Sculptor Pavel Ignatiev has written a libretto for an opera reviving the events of the infamous 1950 Pavlovian Sessions of the Academy of Sciences of the U.S.S.R. and the U.S.S.R. Academy ofr Medical Sciences. During the session a group of Pavlov’s followers attacked another group, accusing them of taking the wrong approach.  

The operatic installation, based on Ignatiev’s libretto and composed by Dmitry Shubin, is now part of the second section of the museum, which is dedicated to Ivan Pavlov and his work. The opera, which incorporates the uncensored excerpts of real debate of the Pavlovian Sessions, is sung by the choir of the St. Petersburg Museum of Sound.

“The discussion, however scientific in its origin, had a lot of generational conflict, career ambitions, personal dislikes and all kinds of antipathies," Ignatiev told The Moscow Times. "At times this debate of high-brow intellectuals sounds more like a witch hunt. The transcript of the debate reveals a genuine drama: scientific terminology is mixed with words of resentment, bitterness or remorse. We see a clash of mentalities as well as a clash of language, darting back and forth from medical to philistine.”


				The cyber monkey audiovisual sculpture that responds non-verbally to visitors.				 				Alexander Lavrentiev / New Anthropology
The cyber monkey audiovisual sculpture that responds non-verbally to visitors. Alexander Lavrentiev / New Anthropology

Bringing Pavlov to life

The concept of the new museum is to make the past alive. In the dining room where Ivan Pavlov once had his meals, the visitors are immersed in the sounds of a private dinner reception; in his office, the scientist appears as a projection on the wall — turned into an object d’art. Marina Alexeyeva created the virtual Ivan Pavlov. “We used documentary videos, blending them together with animation technology to liven up the otherwise serious tone of the memorial display,” she said. “Not many of his recorded speeches are left, but I am especially interested in those that feature his thoughts and reflections on Russian mentality that he made at a lecture in St. Petersburg in 1918. Pavlov’s words, however brutal, really give you something to think about.”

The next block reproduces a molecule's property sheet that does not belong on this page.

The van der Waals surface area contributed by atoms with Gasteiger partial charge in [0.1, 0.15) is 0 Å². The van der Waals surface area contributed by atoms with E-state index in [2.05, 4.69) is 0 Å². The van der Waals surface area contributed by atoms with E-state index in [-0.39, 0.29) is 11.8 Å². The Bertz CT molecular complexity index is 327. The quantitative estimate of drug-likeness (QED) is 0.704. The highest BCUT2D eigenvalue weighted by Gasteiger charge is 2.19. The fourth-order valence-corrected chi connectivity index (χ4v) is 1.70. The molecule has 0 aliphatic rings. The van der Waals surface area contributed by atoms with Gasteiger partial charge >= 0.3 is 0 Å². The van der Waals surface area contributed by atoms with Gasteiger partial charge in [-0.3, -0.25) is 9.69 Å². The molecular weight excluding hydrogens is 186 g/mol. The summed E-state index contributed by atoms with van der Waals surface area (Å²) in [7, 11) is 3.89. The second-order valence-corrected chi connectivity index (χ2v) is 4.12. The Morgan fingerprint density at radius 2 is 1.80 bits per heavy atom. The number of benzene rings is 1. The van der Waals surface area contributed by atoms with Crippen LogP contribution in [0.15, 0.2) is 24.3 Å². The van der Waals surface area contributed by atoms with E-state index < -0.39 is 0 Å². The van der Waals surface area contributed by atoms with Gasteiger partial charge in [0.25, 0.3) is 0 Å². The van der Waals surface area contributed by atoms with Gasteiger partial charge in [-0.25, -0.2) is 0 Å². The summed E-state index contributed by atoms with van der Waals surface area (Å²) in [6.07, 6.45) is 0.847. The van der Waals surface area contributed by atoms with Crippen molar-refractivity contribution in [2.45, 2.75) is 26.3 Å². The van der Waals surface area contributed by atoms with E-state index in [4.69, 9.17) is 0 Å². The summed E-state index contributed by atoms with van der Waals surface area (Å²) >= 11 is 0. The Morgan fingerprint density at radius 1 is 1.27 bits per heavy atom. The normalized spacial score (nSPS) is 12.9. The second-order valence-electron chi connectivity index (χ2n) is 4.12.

The museum has a large archive of documentaries. In the 1970s, a film crew was created to chronicle the life and work of the science town. The group, which still exists today, has produced hours of material. “Sometimes the material is presented traditionally, “Aktuganova said, “but sometimes it’s used projection mapping, quasi-holography, and immersive installations.”

Aktuganova points out the importance of showing life in Koltushi. “In the living room we set up an immersive multimedia display with a selection of four different very short mini-performances, each showing a certain period in the history of Koltushi.” They were designed by artist Marina Alexeyeva. Visitors can switch between performances and eras by turning the dial on a vintage radio.

"We start from the year 1936, when Pavlov died, and the last episode deals with Gorbachev’s perestroika reforms,” Aktuganova said. “The goal is to show the life that the researchers led — their lifestyle, routines, and hobbies; post-war recovery; the books the scientists were reading and how they celebrated big events, what made them tick, what made them happy or concerned. The idea is to make you feel the beating heart of this place.”

For information about the museum in Russian, see the site. For information in Russian and English about the New Anthropology project, see the project site here.